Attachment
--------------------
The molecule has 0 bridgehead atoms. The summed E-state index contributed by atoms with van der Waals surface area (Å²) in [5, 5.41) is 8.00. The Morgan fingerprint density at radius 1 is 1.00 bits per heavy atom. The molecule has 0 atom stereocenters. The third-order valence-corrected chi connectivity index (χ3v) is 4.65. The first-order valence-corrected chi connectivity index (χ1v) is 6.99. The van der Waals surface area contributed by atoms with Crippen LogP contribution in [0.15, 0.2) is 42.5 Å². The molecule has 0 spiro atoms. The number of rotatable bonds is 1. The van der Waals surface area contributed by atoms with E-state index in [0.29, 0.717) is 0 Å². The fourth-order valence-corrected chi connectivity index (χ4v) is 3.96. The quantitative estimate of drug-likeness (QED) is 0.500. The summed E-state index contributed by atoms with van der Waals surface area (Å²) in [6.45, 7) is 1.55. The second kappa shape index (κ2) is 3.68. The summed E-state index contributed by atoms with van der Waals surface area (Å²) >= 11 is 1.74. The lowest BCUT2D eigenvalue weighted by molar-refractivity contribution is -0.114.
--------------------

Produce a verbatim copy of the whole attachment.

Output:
The molecule has 0 bridgehead atoms. The summed E-state index contributed by atoms with van der Waals surface area (Å²) in [5, 5.41) is 8.00. The Morgan fingerprint density at radius 1 is 1.00 bits per heavy atom. The molecule has 0 atom stereocenters. The third-order valence-corrected chi connectivity index (χ3v) is 4.65. The first-order valence-corrected chi connectivity index (χ1v) is 6.99. The van der Waals surface area contributed by atoms with Crippen LogP contribution in [0.15, 0.2) is 42.5 Å². The molecule has 0 spiro atoms. The number of rotatable bonds is 1. The van der Waals surface area contributed by atoms with E-state index in [0.29, 0.717) is 0 Å². The fourth-order valence-corrected chi connectivity index (χ4v) is 3.96. The quantitative estimate of drug-likeness (QED) is 0.500. The summed E-state index contributed by atoms with van der Waals surface area (Å²) in [6.45, 7) is 1.55. The second kappa shape index (κ2) is 3.68. The summed E-state index contributed by atoms with van der Waals surface area (Å²) >= 11 is 1.74. The lowest BCUT2D eigenvalue weighted by molar-refractivity contribution is -0.114.